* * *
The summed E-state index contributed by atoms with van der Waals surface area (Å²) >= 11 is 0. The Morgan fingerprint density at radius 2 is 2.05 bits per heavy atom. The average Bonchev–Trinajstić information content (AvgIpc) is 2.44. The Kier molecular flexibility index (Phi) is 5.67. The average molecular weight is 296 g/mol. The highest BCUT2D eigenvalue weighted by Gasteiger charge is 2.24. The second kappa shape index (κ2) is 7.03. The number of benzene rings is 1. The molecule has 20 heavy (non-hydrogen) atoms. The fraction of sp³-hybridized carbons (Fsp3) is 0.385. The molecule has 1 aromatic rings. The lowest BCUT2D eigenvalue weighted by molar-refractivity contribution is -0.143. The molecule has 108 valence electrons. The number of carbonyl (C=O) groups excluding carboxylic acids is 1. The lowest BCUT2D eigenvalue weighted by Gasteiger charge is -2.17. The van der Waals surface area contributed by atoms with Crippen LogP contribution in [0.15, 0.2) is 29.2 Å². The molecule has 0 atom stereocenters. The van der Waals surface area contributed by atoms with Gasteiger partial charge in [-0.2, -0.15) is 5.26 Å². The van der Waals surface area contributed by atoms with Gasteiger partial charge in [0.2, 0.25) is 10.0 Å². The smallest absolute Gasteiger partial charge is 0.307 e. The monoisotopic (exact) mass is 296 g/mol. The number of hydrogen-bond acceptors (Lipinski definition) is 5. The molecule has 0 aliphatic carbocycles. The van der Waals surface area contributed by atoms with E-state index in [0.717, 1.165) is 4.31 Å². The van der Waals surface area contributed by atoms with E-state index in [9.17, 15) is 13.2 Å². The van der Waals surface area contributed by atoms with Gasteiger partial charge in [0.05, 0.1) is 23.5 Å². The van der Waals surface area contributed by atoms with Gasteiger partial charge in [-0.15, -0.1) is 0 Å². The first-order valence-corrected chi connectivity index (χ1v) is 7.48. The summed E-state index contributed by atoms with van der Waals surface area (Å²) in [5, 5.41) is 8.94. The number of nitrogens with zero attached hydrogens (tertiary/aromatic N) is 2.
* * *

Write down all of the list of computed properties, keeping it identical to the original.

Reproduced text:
The summed E-state index contributed by atoms with van der Waals surface area (Å²) >= 11 is 0. The Morgan fingerprint density at radius 2 is 2.05 bits per heavy atom. The average Bonchev–Trinajstić information content (AvgIpc) is 2.44. The Kier molecular flexibility index (Phi) is 5.67. The average molecular weight is 296 g/mol. The highest BCUT2D eigenvalue weighted by Gasteiger charge is 2.24. The second kappa shape index (κ2) is 7.03. The number of benzene rings is 1. The molecule has 20 heavy (non-hydrogen) atoms. The fraction of sp³-hybridized carbons (Fsp3) is 0.385. The molecule has 1 aromatic rings. The lowest BCUT2D eigenvalue weighted by molar-refractivity contribution is -0.143. The molecule has 108 valence electrons. The number of carbonyl (C=O) groups excluding carboxylic acids is 1. The lowest BCUT2D eigenvalue weighted by Gasteiger charge is -2.17. The van der Waals surface area contributed by atoms with Crippen LogP contribution in [0.15, 0.2) is 29.2 Å². The molecule has 0 atom stereocenters. The van der Waals surface area contributed by atoms with Gasteiger partial charge in [-0.2, -0.15) is 5.26 Å². The van der Waals surface area contributed by atoms with Gasteiger partial charge in [0.2, 0.25) is 10.0 Å². The smallest absolute Gasteiger partial charge is 0.307 e. The monoisotopic (exact) mass is 296 g/mol. The number of hydrogen-bond acceptors (Lipinski definition) is 5. The molecule has 0 aliphatic carbocycles. The van der Waals surface area contributed by atoms with E-state index in [0.717, 1.165) is 4.31 Å². The van der Waals surface area contributed by atoms with E-state index in [9.17, 15) is 13.2 Å². The van der Waals surface area contributed by atoms with Gasteiger partial charge in [0.05, 0.1) is 23.5 Å². The van der Waals surface area contributed by atoms with Gasteiger partial charge in [-0.15, -0.1) is 0 Å². The first-order valence-corrected chi connectivity index (χ1v) is 7.48. The summed E-state index contributed by atoms with van der Waals surface area (Å²) in [5, 5.41) is 8.94. The number of nitrogens with zero attached hydrogens (tertiary/aromatic N) is 2.